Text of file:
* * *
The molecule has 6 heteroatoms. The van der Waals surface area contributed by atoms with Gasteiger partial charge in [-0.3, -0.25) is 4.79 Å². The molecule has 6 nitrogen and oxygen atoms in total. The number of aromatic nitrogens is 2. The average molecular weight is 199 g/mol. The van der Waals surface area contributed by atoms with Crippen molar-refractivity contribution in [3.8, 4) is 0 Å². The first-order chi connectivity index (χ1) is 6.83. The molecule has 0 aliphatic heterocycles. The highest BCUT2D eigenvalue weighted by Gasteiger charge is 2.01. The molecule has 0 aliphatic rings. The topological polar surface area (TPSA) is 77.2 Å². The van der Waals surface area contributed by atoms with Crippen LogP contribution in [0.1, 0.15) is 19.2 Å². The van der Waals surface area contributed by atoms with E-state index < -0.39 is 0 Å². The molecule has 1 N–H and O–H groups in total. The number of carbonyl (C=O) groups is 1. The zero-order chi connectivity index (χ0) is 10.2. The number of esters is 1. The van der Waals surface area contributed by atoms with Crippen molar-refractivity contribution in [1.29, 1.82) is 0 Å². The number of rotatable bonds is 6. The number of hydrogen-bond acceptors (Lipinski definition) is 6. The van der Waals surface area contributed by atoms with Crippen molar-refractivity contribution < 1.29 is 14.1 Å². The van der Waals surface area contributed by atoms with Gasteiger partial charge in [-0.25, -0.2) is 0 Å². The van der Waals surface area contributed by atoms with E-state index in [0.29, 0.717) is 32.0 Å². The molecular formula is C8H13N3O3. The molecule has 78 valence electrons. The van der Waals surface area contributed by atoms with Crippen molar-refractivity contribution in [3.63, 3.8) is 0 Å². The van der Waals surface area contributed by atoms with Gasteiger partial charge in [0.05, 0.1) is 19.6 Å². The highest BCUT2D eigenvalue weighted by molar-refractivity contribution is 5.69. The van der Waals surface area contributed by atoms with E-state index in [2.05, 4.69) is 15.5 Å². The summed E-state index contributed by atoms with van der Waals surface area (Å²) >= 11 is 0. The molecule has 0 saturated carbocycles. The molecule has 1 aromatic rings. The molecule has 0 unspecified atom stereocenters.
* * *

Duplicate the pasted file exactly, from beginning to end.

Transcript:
The molecule has 6 heteroatoms. The van der Waals surface area contributed by atoms with Gasteiger partial charge in [-0.3, -0.25) is 4.79 Å². The molecule has 6 nitrogen and oxygen atoms in total. The number of aromatic nitrogens is 2. The average molecular weight is 199 g/mol. The van der Waals surface area contributed by atoms with Crippen molar-refractivity contribution in [3.8, 4) is 0 Å². The first-order chi connectivity index (χ1) is 6.83. The molecule has 0 aliphatic heterocycles. The highest BCUT2D eigenvalue weighted by Gasteiger charge is 2.01. The molecule has 0 aliphatic rings. The topological polar surface area (TPSA) is 77.2 Å². The van der Waals surface area contributed by atoms with Crippen LogP contribution in [0.1, 0.15) is 19.2 Å². The van der Waals surface area contributed by atoms with E-state index < -0.39 is 0 Å². The molecule has 1 N–H and O–H groups in total. The number of carbonyl (C=O) groups is 1. The zero-order chi connectivity index (χ0) is 10.2. The number of esters is 1. The van der Waals surface area contributed by atoms with Crippen molar-refractivity contribution in [1.29, 1.82) is 0 Å². The number of rotatable bonds is 6. The number of hydrogen-bond acceptors (Lipinski definition) is 6. The van der Waals surface area contributed by atoms with Crippen molar-refractivity contribution < 1.29 is 14.1 Å². The van der Waals surface area contributed by atoms with Gasteiger partial charge in [-0.25, -0.2) is 0 Å². The van der Waals surface area contributed by atoms with E-state index in [0.29, 0.717) is 32.0 Å². The molecular formula is C8H13N3O3. The molecule has 78 valence electrons. The van der Waals surface area contributed by atoms with Crippen molar-refractivity contribution in [3.63, 3.8) is 0 Å². The van der Waals surface area contributed by atoms with Gasteiger partial charge in [0.05, 0.1) is 19.6 Å². The highest BCUT2D eigenvalue weighted by molar-refractivity contribution is 5.69. The van der Waals surface area contributed by atoms with E-state index in [2.05, 4.69) is 15.5 Å². The summed E-state index contributed by atoms with van der Waals surface area (Å²) >= 11 is 0. The molecule has 0 saturated carbocycles. The molecule has 1 aromatic rings. The molecule has 0 unspecified atom stereocenters.